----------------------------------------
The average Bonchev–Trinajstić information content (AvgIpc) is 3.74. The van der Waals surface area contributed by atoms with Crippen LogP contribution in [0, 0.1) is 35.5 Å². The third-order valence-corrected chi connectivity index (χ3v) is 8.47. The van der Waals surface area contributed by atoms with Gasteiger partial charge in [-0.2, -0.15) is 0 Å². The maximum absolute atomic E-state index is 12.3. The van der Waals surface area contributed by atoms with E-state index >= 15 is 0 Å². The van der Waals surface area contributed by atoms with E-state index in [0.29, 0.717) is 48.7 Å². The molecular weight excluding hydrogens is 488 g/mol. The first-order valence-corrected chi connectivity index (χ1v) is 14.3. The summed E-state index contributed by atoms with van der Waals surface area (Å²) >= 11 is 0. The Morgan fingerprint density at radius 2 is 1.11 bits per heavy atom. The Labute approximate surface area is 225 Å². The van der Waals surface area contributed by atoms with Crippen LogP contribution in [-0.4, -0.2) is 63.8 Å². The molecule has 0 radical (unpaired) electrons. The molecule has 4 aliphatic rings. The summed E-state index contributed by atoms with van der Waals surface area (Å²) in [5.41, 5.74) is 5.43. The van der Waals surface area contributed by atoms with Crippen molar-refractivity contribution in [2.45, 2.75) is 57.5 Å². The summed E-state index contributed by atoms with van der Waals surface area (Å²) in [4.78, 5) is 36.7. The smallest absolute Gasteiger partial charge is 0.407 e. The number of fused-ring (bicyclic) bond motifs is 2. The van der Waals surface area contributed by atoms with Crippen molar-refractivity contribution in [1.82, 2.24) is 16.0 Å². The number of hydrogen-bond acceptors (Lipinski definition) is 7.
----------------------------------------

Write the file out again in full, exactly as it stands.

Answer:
The average Bonchev–Trinajstić information content (AvgIpc) is 3.74. The van der Waals surface area contributed by atoms with Crippen LogP contribution in [0, 0.1) is 35.5 Å². The third-order valence-corrected chi connectivity index (χ3v) is 8.47. The van der Waals surface area contributed by atoms with Gasteiger partial charge in [-0.2, -0.15) is 0 Å². The maximum absolute atomic E-state index is 12.3. The van der Waals surface area contributed by atoms with E-state index >= 15 is 0 Å². The van der Waals surface area contributed by atoms with E-state index in [0.29, 0.717) is 48.7 Å². The molecular weight excluding hydrogens is 488 g/mol. The first-order valence-corrected chi connectivity index (χ1v) is 14.3. The summed E-state index contributed by atoms with van der Waals surface area (Å²) >= 11 is 0. The Morgan fingerprint density at radius 2 is 1.11 bits per heavy atom. The Labute approximate surface area is 225 Å². The van der Waals surface area contributed by atoms with Crippen LogP contribution in [-0.4, -0.2) is 63.8 Å². The molecule has 0 radical (unpaired) electrons. The molecule has 4 aliphatic rings. The summed E-state index contributed by atoms with van der Waals surface area (Å²) in [5.41, 5.74) is 5.43. The van der Waals surface area contributed by atoms with Crippen molar-refractivity contribution in [2.45, 2.75) is 57.5 Å². The summed E-state index contributed by atoms with van der Waals surface area (Å²) in [4.78, 5) is 36.7. The smallest absolute Gasteiger partial charge is 0.407 e. The number of fused-ring (bicyclic) bond motifs is 2. The van der Waals surface area contributed by atoms with Crippen molar-refractivity contribution in [1.82, 2.24) is 16.0 Å². The number of hydrogen-bond acceptors (Lipinski definition) is 7.